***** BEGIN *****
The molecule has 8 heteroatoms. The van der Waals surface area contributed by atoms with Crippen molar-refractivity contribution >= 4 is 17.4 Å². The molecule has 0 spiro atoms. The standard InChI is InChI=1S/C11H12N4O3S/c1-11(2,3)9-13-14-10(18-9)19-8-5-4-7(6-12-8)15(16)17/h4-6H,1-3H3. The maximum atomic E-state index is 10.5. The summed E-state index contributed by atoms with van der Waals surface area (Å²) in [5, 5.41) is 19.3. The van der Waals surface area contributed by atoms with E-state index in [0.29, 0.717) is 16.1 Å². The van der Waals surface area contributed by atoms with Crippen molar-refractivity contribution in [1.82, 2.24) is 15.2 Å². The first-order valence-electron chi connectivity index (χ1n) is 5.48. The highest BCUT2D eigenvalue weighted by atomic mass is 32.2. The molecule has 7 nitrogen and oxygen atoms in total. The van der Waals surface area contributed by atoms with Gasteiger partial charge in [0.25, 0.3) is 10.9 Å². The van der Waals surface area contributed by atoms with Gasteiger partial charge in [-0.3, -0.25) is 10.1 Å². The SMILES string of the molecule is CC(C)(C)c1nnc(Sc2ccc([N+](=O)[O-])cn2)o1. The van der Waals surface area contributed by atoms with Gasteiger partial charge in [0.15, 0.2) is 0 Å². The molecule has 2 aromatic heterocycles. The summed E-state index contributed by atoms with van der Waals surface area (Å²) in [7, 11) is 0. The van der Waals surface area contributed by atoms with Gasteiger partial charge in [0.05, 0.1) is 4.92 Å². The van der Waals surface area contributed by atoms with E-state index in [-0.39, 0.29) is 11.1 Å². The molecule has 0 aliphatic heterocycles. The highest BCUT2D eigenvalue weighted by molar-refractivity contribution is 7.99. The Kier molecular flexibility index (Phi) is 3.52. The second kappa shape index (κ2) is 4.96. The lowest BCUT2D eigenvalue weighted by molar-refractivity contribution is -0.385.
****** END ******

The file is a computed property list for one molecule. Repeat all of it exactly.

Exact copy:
The molecule has 8 heteroatoms. The van der Waals surface area contributed by atoms with Crippen molar-refractivity contribution >= 4 is 17.4 Å². The molecule has 0 spiro atoms. The standard InChI is InChI=1S/C11H12N4O3S/c1-11(2,3)9-13-14-10(18-9)19-8-5-4-7(6-12-8)15(16)17/h4-6H,1-3H3. The maximum atomic E-state index is 10.5. The summed E-state index contributed by atoms with van der Waals surface area (Å²) in [5, 5.41) is 19.3. The van der Waals surface area contributed by atoms with E-state index in [0.29, 0.717) is 16.1 Å². The van der Waals surface area contributed by atoms with Crippen molar-refractivity contribution in [1.82, 2.24) is 15.2 Å². The first-order valence-electron chi connectivity index (χ1n) is 5.48. The highest BCUT2D eigenvalue weighted by atomic mass is 32.2. The molecule has 7 nitrogen and oxygen atoms in total. The van der Waals surface area contributed by atoms with Gasteiger partial charge in [0.25, 0.3) is 10.9 Å². The van der Waals surface area contributed by atoms with Gasteiger partial charge in [-0.3, -0.25) is 10.1 Å². The SMILES string of the molecule is CC(C)(C)c1nnc(Sc2ccc([N+](=O)[O-])cn2)o1. The van der Waals surface area contributed by atoms with Gasteiger partial charge in [0.15, 0.2) is 0 Å². The molecule has 2 aromatic heterocycles. The summed E-state index contributed by atoms with van der Waals surface area (Å²) in [7, 11) is 0. The van der Waals surface area contributed by atoms with Gasteiger partial charge in [0.05, 0.1) is 4.92 Å². The van der Waals surface area contributed by atoms with E-state index in [-0.39, 0.29) is 11.1 Å². The molecule has 0 aliphatic heterocycles. The highest BCUT2D eigenvalue weighted by molar-refractivity contribution is 7.99. The Kier molecular flexibility index (Phi) is 3.52. The second kappa shape index (κ2) is 4.96. The lowest BCUT2D eigenvalue weighted by molar-refractivity contribution is -0.385.